I'm not sure that will work. A lot of my math professors (and physics profs) had open book tests. People still did as good or bad in them as without the books. Why? Because you can have a photographic memory, and memorize formulas and all that, but if you don't understand them or how to apply them, you're still boned. And with the limited time, there was no way someone could get up to speed and still finish the test.

Now maybe one day we'll be able to download understanding or at least have a program that stimulates the neural connections to make it happen, but I think putting things in our mental storage without letting our own CPU process them is kinda useless.

For example, what is the use of downloading the tenets of critical thinking if... you never think critically about them while doing so?

Re:Future of Education (0, Insightful)

Anonymous Coward | more than 2 years ago | (#40343947)

Bertrand Russel, ...

He could never get a real job. Philosophers, pffft.

Tell me about morality when I get my student loans paid off. Or when I don't have to compete with an impoverished Third World worker who will do the same job for a fraction of what I make.

And until $100 MS degrees are accepted by employers as legitimate, the only thing you can do is sell your future to the student loan lender so that you can get employed.

Anyway, what is "Morality"? Whose "morality"? Mention "morality" in a debate about war, abortion, environment, religion, ....

Have fun with that.

Re:Future of Education (2, Insightful)

Anonymous Coward | more than 2 years ago | (#40344003)

You have to pay off student loans and compete with an impoverished Third World workers because not enough people talk about morality.

We could all be harnessing modern technology to work 3 day weeks and live in ease and luxury. But we don't, because that's no fun for the people at the top.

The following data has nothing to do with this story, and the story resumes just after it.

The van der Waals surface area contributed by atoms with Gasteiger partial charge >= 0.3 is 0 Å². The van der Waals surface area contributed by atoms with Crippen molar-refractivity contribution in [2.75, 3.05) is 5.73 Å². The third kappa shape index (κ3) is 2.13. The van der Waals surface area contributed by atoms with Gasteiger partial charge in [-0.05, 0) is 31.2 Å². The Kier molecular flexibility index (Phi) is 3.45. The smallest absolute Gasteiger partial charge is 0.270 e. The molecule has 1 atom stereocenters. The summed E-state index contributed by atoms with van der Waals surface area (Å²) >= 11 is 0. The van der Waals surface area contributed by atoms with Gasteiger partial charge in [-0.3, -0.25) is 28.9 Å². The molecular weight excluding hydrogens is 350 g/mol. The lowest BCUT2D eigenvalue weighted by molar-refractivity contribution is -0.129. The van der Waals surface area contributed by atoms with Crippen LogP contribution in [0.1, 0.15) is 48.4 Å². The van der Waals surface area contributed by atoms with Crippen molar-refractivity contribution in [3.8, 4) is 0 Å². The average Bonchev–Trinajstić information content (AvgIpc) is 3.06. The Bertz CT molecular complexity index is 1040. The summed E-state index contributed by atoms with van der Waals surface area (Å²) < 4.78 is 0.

education needs to be smaller chunks / apprentices (1)

Joe_Dragon (2206452) | more than 2 years ago | (#40343951)

Education needs to be in smaller chunks with more apprenticeship like teaching.

First off for some stuff like IT 2-4 years in the class room is to much even more so at CS where there is a BIG skills gap from say a TECH School.

Also in IT there should be apprenticeship like teaching so people can get the needed hands on skills.

To days colleges seem to have to much gen edus and to much filler (now that time and cost can be better off being used) learning real job skills doing real work (no internships) apprenticeship where you do real work (no coffee boys like some internships) and you don't sit in class room for 2-4 years with out really getting out there and to work.

Lot's of jobs don't need 4 years of pure class room when some kind of mixed community college / tech / voc school / apprenticeship / on going learning / online is a better fit at a lower cost.

Re:education needs to be smaller chunks / apprenti (4, Insightful)

rolfwind (528248) | more than 2 years ago | (#40344011)

In reality, we have given colleges simply too much power by indoctrinating everyone about the wonders of education and always equating it as going to college. If you think about it, training people has shifted from the burden of a company to the burden and cost of the individual for, imo, no greater gain. Wages and the like have been stagnant or worse since the 1970s. But it's not all roses for the company either, often they have to train the workers anyway after college.

So much of school is just theory when most people simply learn by doing. It's like trying to learning to cook by reading a book and then doing a dish or two at the end of every semester. Just not going to work if you want to be a line cook at a good restaurant.

online is a better fit then the college time table (0)

Joe_Dragon (2206452) | more than 2 years ago | (#40343967)

online is a better fit then the fixed college time tables.

Re:Future of Education (0)

Anonymous Coward | more than 2 years ago | (#40343981)

everyone up to speed fast regarding the facts of science

Facts with or without creationists-patchset?

Re:Future of Education (1)

craigminah (1885846) | more than 2 years ago | (#40343999)